Upon winning the Fund Teachers for the Dream Grant, I was inspired to implement an after school film club with my students where my mentor teacher and I used visual media to focus on the exploration of cultural differences and bias through popular films such as Crash or Remember the Titans. Our goal was to provide a space for our students where they could learn to have constructive conversations about cultural and personal values, beliefs, and biases. With funds from the grant, we were able to provide refreshments and snacks for students to enjoy as we watched the films and engaged in meaningful discourse.

After our first meeting, I encouraged Kayla to join us and she began to attend our smaller discussions. I could see her opening up and gaining confidence within these smaller sessions and felt her gratitude for the outlet we provided for her. She began bringing her friends from other English classes and through our use of film and inclusivity, began advocating for her own truth in our English classroom.

The film club supported students in various ways. Its afterschool setting allowed students to feel more at ease and allowed them to begin speaking up and sharing their opinions about their own biases and beliefs. It also encouraged students who previously would have avoided a negative or unfamiliar experience, to respond with, “I’m sorry that happened to you,” or  “I never thought about that before.” The emergence of empathy from these film events extended into our whole-class discussions where my students were able to transform their thinking about groups of stereotyped people to realize these groups were made up of individuals with beliefs, values, and relationships that are similar to their own.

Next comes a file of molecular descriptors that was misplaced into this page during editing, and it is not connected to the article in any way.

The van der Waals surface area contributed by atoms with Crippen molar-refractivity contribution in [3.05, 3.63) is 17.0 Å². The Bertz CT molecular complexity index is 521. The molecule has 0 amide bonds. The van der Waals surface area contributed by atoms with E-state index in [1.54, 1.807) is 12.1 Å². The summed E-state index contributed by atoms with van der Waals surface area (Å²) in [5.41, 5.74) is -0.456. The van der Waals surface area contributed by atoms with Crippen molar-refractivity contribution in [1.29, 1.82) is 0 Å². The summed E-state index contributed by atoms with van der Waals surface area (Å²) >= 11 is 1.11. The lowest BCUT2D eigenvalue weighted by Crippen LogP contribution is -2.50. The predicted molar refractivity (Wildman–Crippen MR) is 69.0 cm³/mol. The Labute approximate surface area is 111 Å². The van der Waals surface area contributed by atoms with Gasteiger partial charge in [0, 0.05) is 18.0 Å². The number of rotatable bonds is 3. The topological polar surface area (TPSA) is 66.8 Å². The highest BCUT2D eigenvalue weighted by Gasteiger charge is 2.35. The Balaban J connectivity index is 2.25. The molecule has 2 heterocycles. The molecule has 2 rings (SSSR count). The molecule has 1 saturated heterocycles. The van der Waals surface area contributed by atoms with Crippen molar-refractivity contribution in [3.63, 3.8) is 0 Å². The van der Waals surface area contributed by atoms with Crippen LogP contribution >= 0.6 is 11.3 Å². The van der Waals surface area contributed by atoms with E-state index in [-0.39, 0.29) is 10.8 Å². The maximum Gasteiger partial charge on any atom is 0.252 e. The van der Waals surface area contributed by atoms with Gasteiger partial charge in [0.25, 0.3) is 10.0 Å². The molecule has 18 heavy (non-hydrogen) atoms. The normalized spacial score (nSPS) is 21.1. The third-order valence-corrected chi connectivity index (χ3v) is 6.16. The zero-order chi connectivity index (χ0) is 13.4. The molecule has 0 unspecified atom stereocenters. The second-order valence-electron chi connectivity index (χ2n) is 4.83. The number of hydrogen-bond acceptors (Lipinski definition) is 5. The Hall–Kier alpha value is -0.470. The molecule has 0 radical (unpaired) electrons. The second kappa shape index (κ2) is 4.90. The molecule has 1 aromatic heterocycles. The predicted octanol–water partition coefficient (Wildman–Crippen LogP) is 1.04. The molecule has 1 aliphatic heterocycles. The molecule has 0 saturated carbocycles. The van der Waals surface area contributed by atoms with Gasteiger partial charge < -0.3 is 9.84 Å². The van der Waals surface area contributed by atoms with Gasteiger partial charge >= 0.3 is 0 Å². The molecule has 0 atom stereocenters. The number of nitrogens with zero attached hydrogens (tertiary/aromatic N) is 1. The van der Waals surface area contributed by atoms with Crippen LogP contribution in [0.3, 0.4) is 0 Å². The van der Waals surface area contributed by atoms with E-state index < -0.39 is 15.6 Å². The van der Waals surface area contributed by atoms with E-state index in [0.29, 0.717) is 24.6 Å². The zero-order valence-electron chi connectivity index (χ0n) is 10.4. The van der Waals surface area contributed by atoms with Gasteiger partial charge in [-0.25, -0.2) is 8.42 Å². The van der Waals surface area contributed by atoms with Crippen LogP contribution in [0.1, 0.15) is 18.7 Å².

*student names have been changed

PCTELA Fund Teachers from the Dream Reflection #3

NCTE Fund Teachers for the Dream Reflection #2

PCTELA was awarded the Fund Teachers for the Dream grant this year! NCTE was extremely generous in awarding this grant. They’ve given us the opportunity to mentor three fabulous pre-service teachers from Pennsylvania. In this series you’ll hear directly from them about their experiences this school year with engaging students in discussions about diversity and self identity. They each used grant funding to develop and facilitate programs in their selected schools. One pre-service teacher chose to establish a book club with fifth grade students reading The Skin I’m In by Sharon G. Flake. Another chose to read, discuss, and create dynamic texts meant to guide students through tough discussions and self discovery. The third pre-service teacher offered movie nights to her high school students and used movies like Crash and Schindler’s List as spring boards for discussion. One of our mentors also wrote a blog post about her perspective, and that will be part of this series, too. Join us at our Annual Conference  this October 20-21 in Greentree, PA to hear these three pre-service teachers give a panel presentation about their projects and what they’ve learned.